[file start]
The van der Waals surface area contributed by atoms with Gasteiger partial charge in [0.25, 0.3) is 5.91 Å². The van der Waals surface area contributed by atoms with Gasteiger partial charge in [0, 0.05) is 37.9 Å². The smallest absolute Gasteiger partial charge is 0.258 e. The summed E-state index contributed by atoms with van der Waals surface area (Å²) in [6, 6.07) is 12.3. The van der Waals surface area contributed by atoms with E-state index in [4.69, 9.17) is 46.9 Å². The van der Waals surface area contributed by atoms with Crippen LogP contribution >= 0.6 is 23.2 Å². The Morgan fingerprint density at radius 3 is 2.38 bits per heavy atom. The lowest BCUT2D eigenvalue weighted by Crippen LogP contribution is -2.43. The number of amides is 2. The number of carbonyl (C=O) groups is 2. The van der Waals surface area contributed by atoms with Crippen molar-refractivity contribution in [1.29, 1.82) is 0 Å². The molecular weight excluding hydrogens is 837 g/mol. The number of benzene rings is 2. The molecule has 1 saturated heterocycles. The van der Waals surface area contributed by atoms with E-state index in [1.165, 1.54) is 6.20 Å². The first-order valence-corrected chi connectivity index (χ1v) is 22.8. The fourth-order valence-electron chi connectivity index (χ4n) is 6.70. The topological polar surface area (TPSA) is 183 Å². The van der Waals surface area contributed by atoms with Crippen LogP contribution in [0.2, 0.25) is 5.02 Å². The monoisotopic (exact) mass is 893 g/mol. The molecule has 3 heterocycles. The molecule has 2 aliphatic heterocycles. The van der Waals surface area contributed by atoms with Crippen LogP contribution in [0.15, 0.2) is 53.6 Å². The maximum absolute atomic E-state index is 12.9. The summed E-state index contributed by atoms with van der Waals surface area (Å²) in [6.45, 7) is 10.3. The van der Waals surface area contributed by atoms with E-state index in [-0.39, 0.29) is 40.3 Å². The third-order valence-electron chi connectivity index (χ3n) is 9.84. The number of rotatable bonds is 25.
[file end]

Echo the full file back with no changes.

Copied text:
The van der Waals surface area contributed by atoms with Gasteiger partial charge in [0.25, 0.3) is 5.91 Å². The van der Waals surface area contributed by atoms with Gasteiger partial charge in [0, 0.05) is 37.9 Å². The smallest absolute Gasteiger partial charge is 0.258 e. The summed E-state index contributed by atoms with van der Waals surface area (Å²) in [6, 6.07) is 12.3. The van der Waals surface area contributed by atoms with E-state index in [4.69, 9.17) is 46.9 Å². The van der Waals surface area contributed by atoms with Crippen LogP contribution >= 0.6 is 23.2 Å². The Morgan fingerprint density at radius 3 is 2.38 bits per heavy atom. The lowest BCUT2D eigenvalue weighted by Crippen LogP contribution is -2.43. The number of amides is 2. The number of carbonyl (C=O) groups is 2. The van der Waals surface area contributed by atoms with Crippen molar-refractivity contribution in [1.29, 1.82) is 0 Å². The molecular weight excluding hydrogens is 837 g/mol. The number of benzene rings is 2. The molecule has 1 saturated heterocycles. The van der Waals surface area contributed by atoms with E-state index in [1.165, 1.54) is 6.20 Å². The first-order valence-corrected chi connectivity index (χ1v) is 22.8. The fourth-order valence-electron chi connectivity index (χ4n) is 6.70. The topological polar surface area (TPSA) is 183 Å². The van der Waals surface area contributed by atoms with Crippen LogP contribution in [0.2, 0.25) is 5.02 Å². The monoisotopic (exact) mass is 893 g/mol. The molecule has 3 heterocycles. The molecule has 2 aliphatic heterocycles. The van der Waals surface area contributed by atoms with Crippen LogP contribution in [0.15, 0.2) is 53.6 Å². The maximum absolute atomic E-state index is 12.9. The summed E-state index contributed by atoms with van der Waals surface area (Å²) in [6.45, 7) is 10.3. The van der Waals surface area contributed by atoms with E-state index in [-0.39, 0.29) is 40.3 Å². The third-order valence-electron chi connectivity index (χ3n) is 9.84. The number of rotatable bonds is 25.